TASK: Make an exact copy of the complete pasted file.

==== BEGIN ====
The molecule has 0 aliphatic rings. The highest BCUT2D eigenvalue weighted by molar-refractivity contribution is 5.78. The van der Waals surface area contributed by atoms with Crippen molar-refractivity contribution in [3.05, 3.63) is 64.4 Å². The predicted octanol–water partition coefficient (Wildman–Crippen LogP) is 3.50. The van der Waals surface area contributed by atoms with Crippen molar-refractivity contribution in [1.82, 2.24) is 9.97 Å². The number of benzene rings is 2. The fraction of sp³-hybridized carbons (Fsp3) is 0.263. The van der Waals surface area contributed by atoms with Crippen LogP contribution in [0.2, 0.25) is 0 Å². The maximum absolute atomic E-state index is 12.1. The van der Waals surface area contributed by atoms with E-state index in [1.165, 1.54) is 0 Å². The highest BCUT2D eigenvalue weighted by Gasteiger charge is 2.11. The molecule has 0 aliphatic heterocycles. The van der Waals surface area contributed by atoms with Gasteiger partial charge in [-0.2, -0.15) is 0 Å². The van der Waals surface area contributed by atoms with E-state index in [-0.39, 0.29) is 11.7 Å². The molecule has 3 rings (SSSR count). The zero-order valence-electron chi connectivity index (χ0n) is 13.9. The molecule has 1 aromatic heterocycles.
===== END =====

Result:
The molecule has 0 aliphatic rings. The highest BCUT2D eigenvalue weighted by molar-refractivity contribution is 5.78. The van der Waals surface area contributed by atoms with Crippen molar-refractivity contribution in [3.05, 3.63) is 64.4 Å². The predicted octanol–water partition coefficient (Wildman–Crippen LogP) is 3.50. The van der Waals surface area contributed by atoms with Crippen molar-refractivity contribution in [1.82, 2.24) is 9.97 Å². The number of benzene rings is 2. The fraction of sp³-hybridized carbons (Fsp3) is 0.263. The van der Waals surface area contributed by atoms with Crippen LogP contribution in [0.2, 0.25) is 0 Å². The maximum absolute atomic E-state index is 12.1. The van der Waals surface area contributed by atoms with E-state index in [1.165, 1.54) is 0 Å². The highest BCUT2D eigenvalue weighted by Gasteiger charge is 2.11. The molecule has 0 aliphatic heterocycles. The van der Waals surface area contributed by atoms with Gasteiger partial charge in [-0.2, -0.15) is 0 Å². The van der Waals surface area contributed by atoms with E-state index in [-0.39, 0.29) is 11.7 Å². The molecule has 3 rings (SSSR count). The zero-order valence-electron chi connectivity index (χ0n) is 13.9. The molecule has 1 aromatic heterocycles.